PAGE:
If you’ve known and loved Samsung smart platforms in recent years, you’ll likely feel right at home, as the Tizen-powered smart TV experience is quite similar this year. The biggest difference is that the majority of Smart Hub’s viewing options are now located on a dedicated home screen and can’t be easily accessed via a quick menu option.

Truth be told, I find the Smart Hub home screen to be rather chaotic. Sponsored content flows freely in the form of big, chunky titles, and load times between various menu options can feel a bit slow. Until you’ve pinned various inputs onto the Smart Hub home screen, it can take more than a few clicks to jump to a connected source. If this is your first foray into Samsung’s Smart Hub, expect a moderate learning curve.

Along with other folks on the team, I also noticed that the remote control often takes two or three separate button clicks before an input is registered. This didn’t happen all the time (and it very well could’ve been the result of a faulty remote control), but it’s worth calling out.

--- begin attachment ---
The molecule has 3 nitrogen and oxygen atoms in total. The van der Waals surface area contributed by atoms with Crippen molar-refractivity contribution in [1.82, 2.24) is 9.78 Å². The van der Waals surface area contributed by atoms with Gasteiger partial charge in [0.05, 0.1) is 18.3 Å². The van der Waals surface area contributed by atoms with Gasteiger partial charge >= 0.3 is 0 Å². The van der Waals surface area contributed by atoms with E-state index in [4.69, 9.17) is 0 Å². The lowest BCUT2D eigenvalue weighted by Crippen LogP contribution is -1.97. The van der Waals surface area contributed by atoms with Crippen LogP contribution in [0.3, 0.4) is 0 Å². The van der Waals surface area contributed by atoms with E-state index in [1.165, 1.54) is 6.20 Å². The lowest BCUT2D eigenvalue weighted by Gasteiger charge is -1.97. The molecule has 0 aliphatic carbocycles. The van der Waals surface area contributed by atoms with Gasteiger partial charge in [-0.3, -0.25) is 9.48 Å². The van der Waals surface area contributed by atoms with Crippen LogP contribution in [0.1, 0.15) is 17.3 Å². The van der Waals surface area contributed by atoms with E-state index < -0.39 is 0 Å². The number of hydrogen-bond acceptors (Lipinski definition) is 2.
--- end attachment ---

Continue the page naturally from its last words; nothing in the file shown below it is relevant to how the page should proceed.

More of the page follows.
If you’re hesitant about Smart Hub, the easiest way to bypass any potential frustration is to pair the TV with a great steaming device.

QD-OLED is a little rough around the edges (literally)

Let me start by saying this: The visual artifacts I’m about to describe are very difficult to notice. In fact, at a normal viewing distance, your eyes probably won’t pick them up—you have to get up close and personal with the S95B in order to see this stuff. As a result, this section shouldn’t weigh as heavily as the others in this review.

That’s right: I’m downplaying my criticism before I even explain its nature. I am, in fact, nitpicking, and you ought to keep that in mind.

With that out of the way, let’s talk about pixels. In very specific cases, green and magenta color fringing can be observed, typically along the edges of white or near-white picture elements. I first noticed the phenomenon while studying a black-and-white checkerboard pattern on the S95B, where rows of black pixels met rows of white pixels. I wanted to see if this was evident during real-world scenarios, so I studied standard-sized subtitles on the S95B and compared them to the very same subtitles on the LG C2.